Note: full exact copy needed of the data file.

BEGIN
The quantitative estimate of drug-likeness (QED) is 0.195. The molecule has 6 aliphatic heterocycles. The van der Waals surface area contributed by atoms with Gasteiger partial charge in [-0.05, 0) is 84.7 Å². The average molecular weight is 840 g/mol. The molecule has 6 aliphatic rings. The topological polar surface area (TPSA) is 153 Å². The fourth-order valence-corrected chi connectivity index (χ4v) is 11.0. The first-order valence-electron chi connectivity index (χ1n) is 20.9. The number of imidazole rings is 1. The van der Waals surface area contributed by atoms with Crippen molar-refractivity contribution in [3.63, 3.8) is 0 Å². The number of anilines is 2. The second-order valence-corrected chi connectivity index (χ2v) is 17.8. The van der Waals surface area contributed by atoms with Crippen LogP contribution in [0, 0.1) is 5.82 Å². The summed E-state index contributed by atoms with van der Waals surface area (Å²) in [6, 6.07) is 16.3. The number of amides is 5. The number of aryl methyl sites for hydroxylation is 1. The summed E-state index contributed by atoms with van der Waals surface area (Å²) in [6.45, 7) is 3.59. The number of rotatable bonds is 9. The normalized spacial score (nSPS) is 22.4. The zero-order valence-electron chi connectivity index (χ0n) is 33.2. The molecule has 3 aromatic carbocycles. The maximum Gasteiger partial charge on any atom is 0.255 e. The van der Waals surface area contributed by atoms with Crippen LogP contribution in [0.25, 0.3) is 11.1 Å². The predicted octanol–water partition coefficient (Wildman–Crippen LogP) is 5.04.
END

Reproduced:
The quantitative estimate of drug-likeness (QED) is 0.195. The molecule has 6 aliphatic heterocycles. The van der Waals surface area contributed by atoms with Gasteiger partial charge in [-0.05, 0) is 84.7 Å². The average molecular weight is 840 g/mol. The molecule has 6 aliphatic rings. The topological polar surface area (TPSA) is 153 Å². The fourth-order valence-corrected chi connectivity index (χ4v) is 11.0. The first-order valence-electron chi connectivity index (χ1n) is 20.9. The number of imidazole rings is 1. The van der Waals surface area contributed by atoms with Crippen molar-refractivity contribution in [3.63, 3.8) is 0 Å². The number of anilines is 2. The second-order valence-corrected chi connectivity index (χ2v) is 17.8. The van der Waals surface area contributed by atoms with Crippen LogP contribution in [0, 0.1) is 5.82 Å². The summed E-state index contributed by atoms with van der Waals surface area (Å²) in [6, 6.07) is 16.3. The number of amides is 5. The number of aryl methyl sites for hydroxylation is 1. The summed E-state index contributed by atoms with van der Waals surface area (Å²) in [6.45, 7) is 3.59. The number of rotatable bonds is 9. The normalized spacial score (nSPS) is 22.4. The zero-order valence-electron chi connectivity index (χ0n) is 33.2. The molecule has 3 aromatic carbocycles. The maximum Gasteiger partial charge on any atom is 0.255 e. The van der Waals surface area contributed by atoms with Crippen LogP contribution in [0.25, 0.3) is 11.1 Å². The predicted octanol–water partition coefficient (Wildman–Crippen LogP) is 5.04.